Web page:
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How Having Health Anxiety Impacted My Ability to Game

How Having Health Anxiety Impacted My Ability to Game

Ever since I was a child, I've struggled severely with anxiety about death; as I grew older, it didn't only affect me by making me anxious those I love would die but also that I would fall ill. Unfortunately, this eventually turned into a debilitating problem, as I became convinced that any minor feeling in my body was a lethal illness or disease. Since today is World Health Day, I figured we could talk a bit about how having health anxiety (formerly known as hypochondria) might affect one's ability to game.

Of course, I won't go into too much detail, as we're not here to revisit my mental health history. Thankfully, after many years of therapy, I have been able to overcome it almost entirely! But when I was at the peak of my distress, some of my favourite games became too terrifying to play because they pumped too much adrenaline into my already alarmed body; a fantastic example of this is League of Legends. As I've said many times before, my wife and I have been playing on and off for over a decade now, and it's one of the titles we most use to bond together, as we can play as a team and spend quality time with one another. Unfortunately, when I began thinking that I was going to die, any tough team fight or 1v1 that got my heart pumping made me believe that I was going to have a heart attack. It got so bad that I began dissociating and having panic attacks during particularly difficult matches, and I eventually had to drop the game altogether until I was good enough that it wouldn't scare me when I felt adrenaline. 

Another way that health anxiety affected my gaming was due to my body's tendency to mimic symptoms; it was problematic that if I learned that a scary illness had tingling, I would begin feeling it throughout my body. Additionally, my anxiety had gotten so bad that I couldn't stand hearing about symptoms and illnesses because I would suddenly feel dread that I was going to get sick with them. Due to these two tendencies, I had to be careful about what type of media I was exposed to (such as avoiding shows like Dr. House), and this included gaming, too; one such game is 911 Operator. I was very intrigued by it, but just the idea of having to listen to people's emergency calls was enough to get me to the brink of a panic attack. I couldn't shake off the feeling that one day, I or someone I love would do the same for me as I died, and learning about how people were dying just made me aware of how I could die, too.

Before my mental health plummeted so much due to health anxiety, I used to be able to watch gory scenes in videogames and TV. As I fell further into my phobia of death, being aware of organs caused an enormous discomfort to me, and I was no longer able to bear it. While I'm not overly interested in bloody titles, even simple features like Mortal Kombat's finishers or x-ray cutscenes were terrifying. They made me feel like my body was frail, and I would end up convinced that I was going to experience something like that in real life, such as my eye popping out or an organ getting pierced.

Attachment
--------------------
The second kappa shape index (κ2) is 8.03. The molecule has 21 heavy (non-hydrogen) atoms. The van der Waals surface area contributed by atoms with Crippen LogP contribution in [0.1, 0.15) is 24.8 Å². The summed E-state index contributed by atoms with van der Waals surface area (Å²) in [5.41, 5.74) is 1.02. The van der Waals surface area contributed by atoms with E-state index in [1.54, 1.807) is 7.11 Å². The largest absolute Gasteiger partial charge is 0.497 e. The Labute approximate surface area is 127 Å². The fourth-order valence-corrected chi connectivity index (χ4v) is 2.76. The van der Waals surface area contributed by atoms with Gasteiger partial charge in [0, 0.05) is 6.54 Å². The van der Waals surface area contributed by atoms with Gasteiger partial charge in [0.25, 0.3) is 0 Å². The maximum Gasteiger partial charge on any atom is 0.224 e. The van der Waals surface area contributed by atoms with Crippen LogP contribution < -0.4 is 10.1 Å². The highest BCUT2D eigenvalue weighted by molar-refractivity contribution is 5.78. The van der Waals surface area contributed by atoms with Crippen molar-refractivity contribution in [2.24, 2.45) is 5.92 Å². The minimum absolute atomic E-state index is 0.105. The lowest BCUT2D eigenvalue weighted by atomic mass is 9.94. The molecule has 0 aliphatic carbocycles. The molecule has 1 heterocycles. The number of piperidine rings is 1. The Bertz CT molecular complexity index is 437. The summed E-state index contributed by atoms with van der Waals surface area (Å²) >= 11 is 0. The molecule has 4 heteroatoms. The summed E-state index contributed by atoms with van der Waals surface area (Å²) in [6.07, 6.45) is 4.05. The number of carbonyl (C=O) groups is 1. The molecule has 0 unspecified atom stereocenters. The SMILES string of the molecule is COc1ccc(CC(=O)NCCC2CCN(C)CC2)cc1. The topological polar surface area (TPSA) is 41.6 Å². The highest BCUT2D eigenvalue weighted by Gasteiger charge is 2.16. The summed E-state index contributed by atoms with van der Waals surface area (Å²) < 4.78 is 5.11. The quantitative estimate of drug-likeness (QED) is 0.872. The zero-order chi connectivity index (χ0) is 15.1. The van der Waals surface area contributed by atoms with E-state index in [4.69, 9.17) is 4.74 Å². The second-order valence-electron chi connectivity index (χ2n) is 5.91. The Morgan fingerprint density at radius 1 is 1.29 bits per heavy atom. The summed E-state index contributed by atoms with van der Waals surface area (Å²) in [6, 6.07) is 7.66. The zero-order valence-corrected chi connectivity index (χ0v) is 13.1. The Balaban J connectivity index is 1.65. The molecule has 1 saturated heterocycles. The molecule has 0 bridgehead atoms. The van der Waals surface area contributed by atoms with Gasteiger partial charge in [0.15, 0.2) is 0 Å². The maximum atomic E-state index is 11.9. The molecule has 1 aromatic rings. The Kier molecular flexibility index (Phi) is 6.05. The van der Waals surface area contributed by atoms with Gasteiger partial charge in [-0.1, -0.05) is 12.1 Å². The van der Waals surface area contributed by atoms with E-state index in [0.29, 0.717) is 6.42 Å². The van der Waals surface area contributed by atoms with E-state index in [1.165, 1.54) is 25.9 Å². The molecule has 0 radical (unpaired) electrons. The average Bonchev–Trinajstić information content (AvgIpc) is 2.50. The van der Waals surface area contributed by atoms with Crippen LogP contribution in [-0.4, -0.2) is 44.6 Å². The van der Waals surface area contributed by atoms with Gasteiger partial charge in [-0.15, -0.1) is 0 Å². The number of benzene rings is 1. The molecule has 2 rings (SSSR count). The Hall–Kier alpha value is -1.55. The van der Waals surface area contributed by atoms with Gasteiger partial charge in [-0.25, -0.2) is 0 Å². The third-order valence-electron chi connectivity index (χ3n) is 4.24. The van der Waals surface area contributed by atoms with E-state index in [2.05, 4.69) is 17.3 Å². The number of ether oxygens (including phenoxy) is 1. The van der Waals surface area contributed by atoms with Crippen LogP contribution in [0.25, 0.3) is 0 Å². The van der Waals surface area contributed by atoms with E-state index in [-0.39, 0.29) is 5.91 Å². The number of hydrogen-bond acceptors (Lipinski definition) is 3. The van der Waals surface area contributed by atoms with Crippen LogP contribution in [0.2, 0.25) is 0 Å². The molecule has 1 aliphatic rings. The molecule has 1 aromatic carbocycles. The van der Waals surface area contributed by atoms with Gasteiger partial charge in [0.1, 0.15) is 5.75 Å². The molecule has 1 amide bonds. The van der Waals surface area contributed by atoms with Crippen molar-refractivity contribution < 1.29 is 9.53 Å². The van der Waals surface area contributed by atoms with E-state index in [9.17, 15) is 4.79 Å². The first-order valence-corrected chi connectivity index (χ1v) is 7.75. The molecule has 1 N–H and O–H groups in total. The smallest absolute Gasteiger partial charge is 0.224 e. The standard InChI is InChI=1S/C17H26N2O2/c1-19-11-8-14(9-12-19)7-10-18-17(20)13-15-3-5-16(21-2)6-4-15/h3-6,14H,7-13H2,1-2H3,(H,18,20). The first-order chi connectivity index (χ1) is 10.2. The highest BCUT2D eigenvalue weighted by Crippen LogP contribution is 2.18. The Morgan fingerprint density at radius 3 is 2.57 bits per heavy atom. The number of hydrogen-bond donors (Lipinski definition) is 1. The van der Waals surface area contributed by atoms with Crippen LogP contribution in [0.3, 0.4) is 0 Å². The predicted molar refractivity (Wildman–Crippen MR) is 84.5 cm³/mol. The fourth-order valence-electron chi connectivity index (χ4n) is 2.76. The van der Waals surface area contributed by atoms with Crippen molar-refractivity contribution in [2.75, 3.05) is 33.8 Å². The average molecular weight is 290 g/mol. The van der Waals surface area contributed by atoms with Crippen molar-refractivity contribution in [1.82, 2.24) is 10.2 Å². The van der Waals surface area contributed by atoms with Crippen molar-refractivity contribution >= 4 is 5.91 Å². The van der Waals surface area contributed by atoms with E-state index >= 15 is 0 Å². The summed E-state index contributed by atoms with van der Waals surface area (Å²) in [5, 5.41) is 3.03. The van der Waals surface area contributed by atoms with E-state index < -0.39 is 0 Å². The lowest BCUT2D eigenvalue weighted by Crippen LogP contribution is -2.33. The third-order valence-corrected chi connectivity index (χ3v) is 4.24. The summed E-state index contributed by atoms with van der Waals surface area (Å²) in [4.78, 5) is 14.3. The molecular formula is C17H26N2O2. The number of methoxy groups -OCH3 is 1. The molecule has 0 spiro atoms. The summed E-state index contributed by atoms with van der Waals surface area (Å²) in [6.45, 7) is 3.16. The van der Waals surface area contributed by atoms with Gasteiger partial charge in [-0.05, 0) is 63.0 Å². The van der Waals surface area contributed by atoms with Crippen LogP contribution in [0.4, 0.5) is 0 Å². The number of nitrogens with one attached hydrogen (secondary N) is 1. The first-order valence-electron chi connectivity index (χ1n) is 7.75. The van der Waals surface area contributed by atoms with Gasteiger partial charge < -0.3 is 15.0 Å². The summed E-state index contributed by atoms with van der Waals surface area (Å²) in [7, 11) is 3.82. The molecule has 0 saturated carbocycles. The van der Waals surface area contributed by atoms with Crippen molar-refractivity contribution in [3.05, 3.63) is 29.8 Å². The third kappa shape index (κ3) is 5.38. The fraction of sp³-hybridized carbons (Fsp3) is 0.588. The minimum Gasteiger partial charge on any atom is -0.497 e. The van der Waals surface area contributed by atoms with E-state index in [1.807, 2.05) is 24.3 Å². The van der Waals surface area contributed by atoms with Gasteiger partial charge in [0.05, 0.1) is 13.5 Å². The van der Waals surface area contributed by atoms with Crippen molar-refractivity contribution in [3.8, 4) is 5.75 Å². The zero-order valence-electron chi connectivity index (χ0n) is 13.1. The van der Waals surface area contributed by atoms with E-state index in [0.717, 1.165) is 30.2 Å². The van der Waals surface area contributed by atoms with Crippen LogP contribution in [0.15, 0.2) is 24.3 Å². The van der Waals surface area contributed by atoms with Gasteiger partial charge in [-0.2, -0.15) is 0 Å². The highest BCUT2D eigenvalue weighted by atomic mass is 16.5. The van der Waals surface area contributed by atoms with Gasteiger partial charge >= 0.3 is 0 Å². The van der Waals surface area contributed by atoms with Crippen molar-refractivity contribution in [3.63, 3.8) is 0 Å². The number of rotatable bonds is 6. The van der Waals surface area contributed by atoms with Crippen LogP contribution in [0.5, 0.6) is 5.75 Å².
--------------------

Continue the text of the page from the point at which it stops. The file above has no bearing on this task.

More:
As I said in my article about gaming with thanatophobia, even narrative-driven titles could become a hassle. Whether it was a premise that dealt with the death of a loved one (Telltale's The Walking Dead), illness (I, Hope), or growing old (The Stillness of the Wind or Old Man's Journey), it could end up spiralling me into terrible anxiety for days. Not every game reveals its narrative, however; sometimes, I'd find out the hard way when it was too late, and I was already triggered. The constant worry of suddenly having to face my fears wound up stopping me from playing anything that might have anything to do with death, illness, or loss at all.

My struggles with health anxiety and thanatophobia (which, really, are almost one of the same) ended up crippling my ability to enjoy media. I genuinely couldn't see a way through it, and I thought I could never go back to normal. What was once a vast ocean of unexplored titles began slowly being cut down one by one until I was left to play only cosy, relaxing, and PG titles. For me, as someone whose life revolved around gaming, this was truly devastating. 

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However, as I said at the beginning, I am thankfully much better; the support system, patience, and love I found in my wife got me through times I thought I was going to die, and after intense therapy, I can say I’m damn near over it. Despite all the control, sanity, and confidence I've gained back, there's still one game I haven't been able to face: The Moturary's Assistant. In spite of my progress, there's still an intense grip of anxiety when I think of seeing a body split open on the table because I know we all die and end up like that someday; I hope that as the years go on and I continue fighting my phobia, I'll be able to boot and finish it someday.

I hope this was useful in bringing to light the struggles of health anxiety. When I first saw it was World Health Day, I felt my heart heavy for everyone in the world still in the thick of the problem. It’s hard to be kind to yourself when you’re struggling with mental health, but I hope that if you or someone you love is fighting their fears, you can find compassion and love. What I thought was an impossible climb just turned out to be a very steep hike, but at least there’s a road; take it from someone who has fought tooth and nail to get her life back: it’s possible, and you can do it. 

Stay safe, stay healthy, and take care.

Violet Plata

Violet Plata

Staff Writer

Liable to jump at her own shadow.

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